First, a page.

Mirror Lake salt survey follow-up underway

LAKE PLACID – Brendan Wiltse of the Ausable River Association has a message for concerned community members who see small groups out drilling holes in the center of Mirror Lake throughout the remainder of winter.

There may not be a need to call the Department of Environmental Conservation or village police, because Wiltse and his team are not ice fishers. Rather, they’ve begun the additional testing the Mirror Lake Watershed Association received funding for last month from the village and town.

Last weekend, with temperatures a bit higher than normal, Wiltse said the DEC and village police received concerned phone calls of people ice fishing, when in actuality it was him and his team beginning the recently approved sampling.

Late last year, the Ausable River Association issued a Mirror Lake Water Quality Monitoring Proposal outlining how 2015 sampling efforts and research in the lake show road salt pollution is negatively affecting the bottom waters of the lake.

Last month, the town of North Elba board approved $2,000 for the study, the village of Lake Placid board approved $1,500 and the MLWA also received $1,000 in private funding. Wiltse said the funding for additional winter and spring testing is necessary to validate 2015’s results.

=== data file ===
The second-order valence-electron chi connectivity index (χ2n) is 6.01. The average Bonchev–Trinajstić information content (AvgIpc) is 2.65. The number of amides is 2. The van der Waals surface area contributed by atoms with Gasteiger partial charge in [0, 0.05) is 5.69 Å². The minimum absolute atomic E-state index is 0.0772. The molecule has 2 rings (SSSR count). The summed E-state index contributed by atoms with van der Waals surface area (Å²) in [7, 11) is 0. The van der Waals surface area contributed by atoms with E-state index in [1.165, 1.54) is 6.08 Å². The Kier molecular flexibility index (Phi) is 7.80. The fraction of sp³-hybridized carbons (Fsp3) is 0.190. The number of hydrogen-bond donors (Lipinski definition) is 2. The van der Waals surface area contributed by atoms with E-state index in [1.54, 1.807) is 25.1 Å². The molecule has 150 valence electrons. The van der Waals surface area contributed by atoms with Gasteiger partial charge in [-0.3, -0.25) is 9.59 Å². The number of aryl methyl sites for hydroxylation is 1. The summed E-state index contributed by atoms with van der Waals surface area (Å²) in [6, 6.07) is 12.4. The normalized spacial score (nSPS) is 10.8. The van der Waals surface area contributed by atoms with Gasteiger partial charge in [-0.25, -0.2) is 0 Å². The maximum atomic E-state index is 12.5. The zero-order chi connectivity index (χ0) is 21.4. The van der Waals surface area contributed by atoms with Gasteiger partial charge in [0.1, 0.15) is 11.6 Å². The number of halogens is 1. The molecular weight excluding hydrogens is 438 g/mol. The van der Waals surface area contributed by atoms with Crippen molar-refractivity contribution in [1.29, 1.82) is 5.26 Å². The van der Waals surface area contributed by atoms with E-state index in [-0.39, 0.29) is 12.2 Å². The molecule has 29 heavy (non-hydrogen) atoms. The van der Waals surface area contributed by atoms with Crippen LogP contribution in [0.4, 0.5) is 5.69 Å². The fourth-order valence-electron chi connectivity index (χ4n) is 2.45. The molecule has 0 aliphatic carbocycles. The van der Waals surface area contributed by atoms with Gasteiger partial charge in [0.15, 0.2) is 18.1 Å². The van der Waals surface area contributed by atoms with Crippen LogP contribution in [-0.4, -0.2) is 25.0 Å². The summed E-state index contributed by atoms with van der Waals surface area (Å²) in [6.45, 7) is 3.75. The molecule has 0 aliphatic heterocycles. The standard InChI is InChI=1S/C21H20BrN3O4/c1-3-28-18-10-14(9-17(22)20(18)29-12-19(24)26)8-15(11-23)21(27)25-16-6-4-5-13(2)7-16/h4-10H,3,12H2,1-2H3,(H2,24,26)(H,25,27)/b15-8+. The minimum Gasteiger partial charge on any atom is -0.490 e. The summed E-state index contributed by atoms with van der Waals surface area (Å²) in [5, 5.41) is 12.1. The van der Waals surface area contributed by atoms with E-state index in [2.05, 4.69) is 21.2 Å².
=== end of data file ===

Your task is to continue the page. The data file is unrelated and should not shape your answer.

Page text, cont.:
“We’ve found evidence there is higher salinity at the bottom of the lake,” Wiltse said. “It’s something we are concerned about, because it’s something that should not be occurring in Mirror Lake.

“The big thing here is if it is impacting lake turnover in the spring,” he added. “The turnover is important for fish.”

The association says Mirror Lake’s fish may be deprived of oxygen in the summer season due to the higher salt concentration at the bottom of the lake, thanks to salting of roads and sidewalks in the winter.

Wiltse said the association will have results to present sometime in the spring.

Throughout the winter, testing and sampling will be conducted once a month. The sampling is conducted by drilling a 4-inch hole in the ice and lowering down a probe that records temperature, dissolved oxygen, dissolved salt content and pH: the measure of acidity and alkalinity in the water.

Conducting the sampling at the center of Mirror Lake’s surface, the association is able to test to its deepest depth at 18 meters.

“The work this winter will help us understand how and why there is the difference in salinity from the surface to the bottom of lake,” Wiltse said.

The lake’s upper and lower levels will turn over this coming spring at 39.2 degrees, or 4 degrees Celsius, when water is most dense. Throughout the spring and summer, the association will continue its testing to see if the salt concentration at the bottom is inhibiting that natural turnover.

When ice is no longer on the lake, the sampling will be conducted every two weeks through summer, Wiltse said.